Netflix UK film review: The Perfection
Ivan Radford | On 28, May 2019
Director: Richard Shephard
Cast: Allison Williams, Logan Browning
Watch The Perfection online in the UK: Netflix UK
There’s a moment in The Perfection that will leave you squirming in shock, and entirely unsure about what will happen next. That feeling never goes away for the rest of the 90-minute runtime.
The film introduces us to Charlotte (Allison Williams), a former cello prodigy whose career hit a very long pause after her mother fell ill and she retired to care for her full-time. With her mother now passed away, Charlotte ventures back onto the scene and is selected by her former mentor, Anton (Steven Weber), to be a judge in a competition for young musicians. There, she meets Lizzie (Logan Browning), Anton’s new star pupil, and a tension sparks between them, part rivalry, part admiration.
Faster than you can say “male gaze”, things take a turn for the heated, and The Perfection begins to strike up a rhythm that’s equal parts seductive and sleazy – like watching a late night B-movie at a sleepover with Park Chan-wook and Paul Verhoeven. Seeing their relationship twist and warp, though, is part of the fun, and you sense Browning and Williams are enjoying the chance to play with our expectations of each character, with Williams in particular toying with her stoic screen persona.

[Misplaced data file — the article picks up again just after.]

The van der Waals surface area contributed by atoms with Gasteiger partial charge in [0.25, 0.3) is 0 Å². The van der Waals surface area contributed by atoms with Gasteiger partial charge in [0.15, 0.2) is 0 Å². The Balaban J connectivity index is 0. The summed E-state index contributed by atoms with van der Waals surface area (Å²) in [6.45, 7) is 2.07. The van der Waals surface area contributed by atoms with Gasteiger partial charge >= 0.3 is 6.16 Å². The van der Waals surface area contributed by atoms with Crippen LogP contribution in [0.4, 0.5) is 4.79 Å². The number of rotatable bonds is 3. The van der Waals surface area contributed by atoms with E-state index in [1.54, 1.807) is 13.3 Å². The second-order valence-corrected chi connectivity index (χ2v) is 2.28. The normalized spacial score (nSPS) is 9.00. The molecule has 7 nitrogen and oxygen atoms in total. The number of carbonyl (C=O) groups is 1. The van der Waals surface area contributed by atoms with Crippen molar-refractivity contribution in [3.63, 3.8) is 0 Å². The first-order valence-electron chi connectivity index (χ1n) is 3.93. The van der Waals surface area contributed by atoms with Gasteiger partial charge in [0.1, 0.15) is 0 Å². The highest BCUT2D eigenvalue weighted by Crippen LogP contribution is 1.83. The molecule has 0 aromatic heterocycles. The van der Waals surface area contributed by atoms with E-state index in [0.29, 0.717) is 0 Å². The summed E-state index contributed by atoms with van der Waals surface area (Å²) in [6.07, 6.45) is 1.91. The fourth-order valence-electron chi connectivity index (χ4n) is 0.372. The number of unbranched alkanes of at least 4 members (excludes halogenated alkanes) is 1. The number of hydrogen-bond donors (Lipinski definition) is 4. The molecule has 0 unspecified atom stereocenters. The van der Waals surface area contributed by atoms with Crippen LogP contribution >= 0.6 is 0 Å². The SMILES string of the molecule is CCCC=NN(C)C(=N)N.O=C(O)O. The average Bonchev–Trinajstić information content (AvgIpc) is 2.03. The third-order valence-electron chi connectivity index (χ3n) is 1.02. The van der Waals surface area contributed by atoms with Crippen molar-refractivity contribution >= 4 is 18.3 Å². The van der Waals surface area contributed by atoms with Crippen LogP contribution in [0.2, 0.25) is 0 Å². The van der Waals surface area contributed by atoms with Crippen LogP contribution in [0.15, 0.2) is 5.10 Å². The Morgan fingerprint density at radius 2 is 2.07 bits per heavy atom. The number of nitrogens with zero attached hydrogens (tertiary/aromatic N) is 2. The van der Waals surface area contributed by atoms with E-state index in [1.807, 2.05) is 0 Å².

Director Richard Shephard, who co-write the script, throws in some excellently creep effects and some effective use of music – even if this is far from the most accurate depiction of the classical music world you’ll see on screen. The result is an electrifying 45 minutes that jumps from happiness to horror, and along the way finds time for the most awkward bus trip this side of The Graduate.
But the more The Perfectionist goes on, the more it tries to surprise and disturb you, and that naked pursuit of pushing the envelope takes us into violent territory that’s a little too illogical, and a little too nasty, for its own good. The film would give an arm and a leg to be notorious and provocative, but winds up feeling mostly perverse, in the way that it casually chucks in triggers of mental health and trauma just to see what happens. And so the heady momentum built up in the first few movements is undone by a key change that doesn’t quite ring true. There’s much to enjoy before then, though, if you can tune into the trashy sensibility of this stomach-churning genre flick. Dubious and low-brow in ways that you suspect are intentional, for sheer unpredictable thrills, it’s a memorable ride.
The Perfection is available on Netflix UK, as part of an £8.99 monthly subscription.